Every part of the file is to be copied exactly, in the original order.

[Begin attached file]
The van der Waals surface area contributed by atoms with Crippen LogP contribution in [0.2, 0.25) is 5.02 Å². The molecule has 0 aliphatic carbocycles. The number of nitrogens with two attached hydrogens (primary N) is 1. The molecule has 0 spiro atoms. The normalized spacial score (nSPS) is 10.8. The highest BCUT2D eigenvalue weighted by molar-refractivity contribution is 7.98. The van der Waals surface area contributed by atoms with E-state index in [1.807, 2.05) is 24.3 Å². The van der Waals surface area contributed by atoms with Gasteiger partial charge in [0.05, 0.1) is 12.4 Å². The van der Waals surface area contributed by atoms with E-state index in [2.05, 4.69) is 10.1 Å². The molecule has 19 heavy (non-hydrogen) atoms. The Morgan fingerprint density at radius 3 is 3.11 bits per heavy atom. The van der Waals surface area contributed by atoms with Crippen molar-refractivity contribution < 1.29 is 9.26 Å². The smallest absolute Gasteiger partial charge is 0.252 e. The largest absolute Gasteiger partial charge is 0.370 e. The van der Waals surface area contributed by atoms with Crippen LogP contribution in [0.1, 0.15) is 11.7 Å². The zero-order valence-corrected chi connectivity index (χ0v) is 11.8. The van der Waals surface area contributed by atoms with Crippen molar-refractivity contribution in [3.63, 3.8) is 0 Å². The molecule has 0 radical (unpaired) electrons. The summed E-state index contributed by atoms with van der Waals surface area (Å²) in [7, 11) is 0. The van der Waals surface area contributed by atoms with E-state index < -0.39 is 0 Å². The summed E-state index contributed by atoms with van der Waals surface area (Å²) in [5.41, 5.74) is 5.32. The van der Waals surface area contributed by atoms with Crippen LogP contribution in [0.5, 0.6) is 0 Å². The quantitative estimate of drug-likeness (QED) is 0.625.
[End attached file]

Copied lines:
The van der Waals surface area contributed by atoms with Crippen LogP contribution in [0.2, 0.25) is 5.02 Å². The molecule has 0 aliphatic carbocycles. The number of nitrogens with two attached hydrogens (primary N) is 1. The molecule has 0 spiro atoms. The normalized spacial score (nSPS) is 10.8. The highest BCUT2D eigenvalue weighted by molar-refractivity contribution is 7.98. The van der Waals surface area contributed by atoms with E-state index in [1.807, 2.05) is 24.3 Å². The van der Waals surface area contributed by atoms with Gasteiger partial charge in [0.05, 0.1) is 12.4 Å². The van der Waals surface area contributed by atoms with E-state index in [2.05, 4.69) is 10.1 Å². The molecule has 19 heavy (non-hydrogen) atoms. The Morgan fingerprint density at radius 3 is 3.11 bits per heavy atom. The van der Waals surface area contributed by atoms with Crippen molar-refractivity contribution < 1.29 is 9.26 Å². The smallest absolute Gasteiger partial charge is 0.252 e. The largest absolute Gasteiger partial charge is 0.370 e. The van der Waals surface area contributed by atoms with Crippen LogP contribution in [0.1, 0.15) is 11.7 Å². The zero-order valence-corrected chi connectivity index (χ0v) is 11.8. The van der Waals surface area contributed by atoms with Crippen molar-refractivity contribution in [3.63, 3.8) is 0 Å². The molecule has 0 radical (unpaired) electrons. The summed E-state index contributed by atoms with van der Waals surface area (Å²) in [7, 11) is 0. The van der Waals surface area contributed by atoms with E-state index < -0.39 is 0 Å². The summed E-state index contributed by atoms with van der Waals surface area (Å²) in [5.41, 5.74) is 5.32. The van der Waals surface area contributed by atoms with Crippen LogP contribution in [0.5, 0.6) is 0 Å². The quantitative estimate of drug-likeness (QED) is 0.625.